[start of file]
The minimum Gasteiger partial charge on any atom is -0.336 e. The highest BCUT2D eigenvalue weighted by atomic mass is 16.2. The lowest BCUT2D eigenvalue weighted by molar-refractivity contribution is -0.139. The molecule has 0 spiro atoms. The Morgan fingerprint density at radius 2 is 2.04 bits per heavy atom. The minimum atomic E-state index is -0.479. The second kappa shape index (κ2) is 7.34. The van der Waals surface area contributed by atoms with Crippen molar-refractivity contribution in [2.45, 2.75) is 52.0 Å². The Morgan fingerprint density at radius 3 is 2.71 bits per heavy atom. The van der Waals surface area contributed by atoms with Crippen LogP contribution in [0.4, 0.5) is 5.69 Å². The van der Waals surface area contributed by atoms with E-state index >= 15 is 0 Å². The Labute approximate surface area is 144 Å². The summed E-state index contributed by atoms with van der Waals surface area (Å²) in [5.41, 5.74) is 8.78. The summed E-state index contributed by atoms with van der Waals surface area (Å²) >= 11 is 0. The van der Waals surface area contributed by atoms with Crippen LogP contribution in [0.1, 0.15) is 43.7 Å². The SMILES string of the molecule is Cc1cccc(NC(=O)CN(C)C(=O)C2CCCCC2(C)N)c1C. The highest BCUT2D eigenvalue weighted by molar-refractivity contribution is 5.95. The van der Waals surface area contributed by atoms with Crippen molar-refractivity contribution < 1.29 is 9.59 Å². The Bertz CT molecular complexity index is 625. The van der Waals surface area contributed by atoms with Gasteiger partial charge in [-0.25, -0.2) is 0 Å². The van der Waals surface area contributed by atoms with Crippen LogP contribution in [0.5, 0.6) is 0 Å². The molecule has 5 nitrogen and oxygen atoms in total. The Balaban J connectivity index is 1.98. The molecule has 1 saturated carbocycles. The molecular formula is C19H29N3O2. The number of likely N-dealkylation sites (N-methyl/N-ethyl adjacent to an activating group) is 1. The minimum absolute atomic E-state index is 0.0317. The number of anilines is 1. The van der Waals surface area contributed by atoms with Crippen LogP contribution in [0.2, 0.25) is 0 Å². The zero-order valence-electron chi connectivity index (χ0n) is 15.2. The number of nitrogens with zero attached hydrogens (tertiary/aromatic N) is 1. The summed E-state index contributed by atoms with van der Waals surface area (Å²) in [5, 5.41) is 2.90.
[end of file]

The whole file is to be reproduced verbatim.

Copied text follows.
The minimum Gasteiger partial charge on any atom is -0.336 e. The highest BCUT2D eigenvalue weighted by atomic mass is 16.2. The lowest BCUT2D eigenvalue weighted by molar-refractivity contribution is -0.139. The molecule has 0 spiro atoms. The Morgan fingerprint density at radius 2 is 2.04 bits per heavy atom. The minimum atomic E-state index is -0.479. The second kappa shape index (κ2) is 7.34. The van der Waals surface area contributed by atoms with Crippen molar-refractivity contribution in [2.45, 2.75) is 52.0 Å². The Morgan fingerprint density at radius 3 is 2.71 bits per heavy atom. The van der Waals surface area contributed by atoms with Crippen LogP contribution in [0.4, 0.5) is 5.69 Å². The van der Waals surface area contributed by atoms with E-state index >= 15 is 0 Å². The Labute approximate surface area is 144 Å². The summed E-state index contributed by atoms with van der Waals surface area (Å²) in [5.41, 5.74) is 8.78. The summed E-state index contributed by atoms with van der Waals surface area (Å²) >= 11 is 0. The van der Waals surface area contributed by atoms with Crippen LogP contribution in [0.1, 0.15) is 43.7 Å². The SMILES string of the molecule is Cc1cccc(NC(=O)CN(C)C(=O)C2CCCCC2(C)N)c1C. The highest BCUT2D eigenvalue weighted by molar-refractivity contribution is 5.95. The van der Waals surface area contributed by atoms with Crippen molar-refractivity contribution < 1.29 is 9.59 Å². The Bertz CT molecular complexity index is 625. The van der Waals surface area contributed by atoms with Gasteiger partial charge in [-0.25, -0.2) is 0 Å². The van der Waals surface area contributed by atoms with Crippen LogP contribution in [0.5, 0.6) is 0 Å². The molecule has 5 nitrogen and oxygen atoms in total. The Balaban J connectivity index is 1.98. The molecule has 1 saturated carbocycles. The molecular formula is C19H29N3O2. The number of likely N-dealkylation sites (N-methyl/N-ethyl adjacent to an activating group) is 1. The minimum absolute atomic E-state index is 0.0317. The number of anilines is 1. The van der Waals surface area contributed by atoms with Crippen LogP contribution in [0.2, 0.25) is 0 Å². The zero-order valence-electron chi connectivity index (χ0n) is 15.2. The number of nitrogens with zero attached hydrogens (tertiary/aromatic N) is 1. The summed E-state index contributed by atoms with van der Waals surface area (Å²) in [5, 5.41) is 2.90.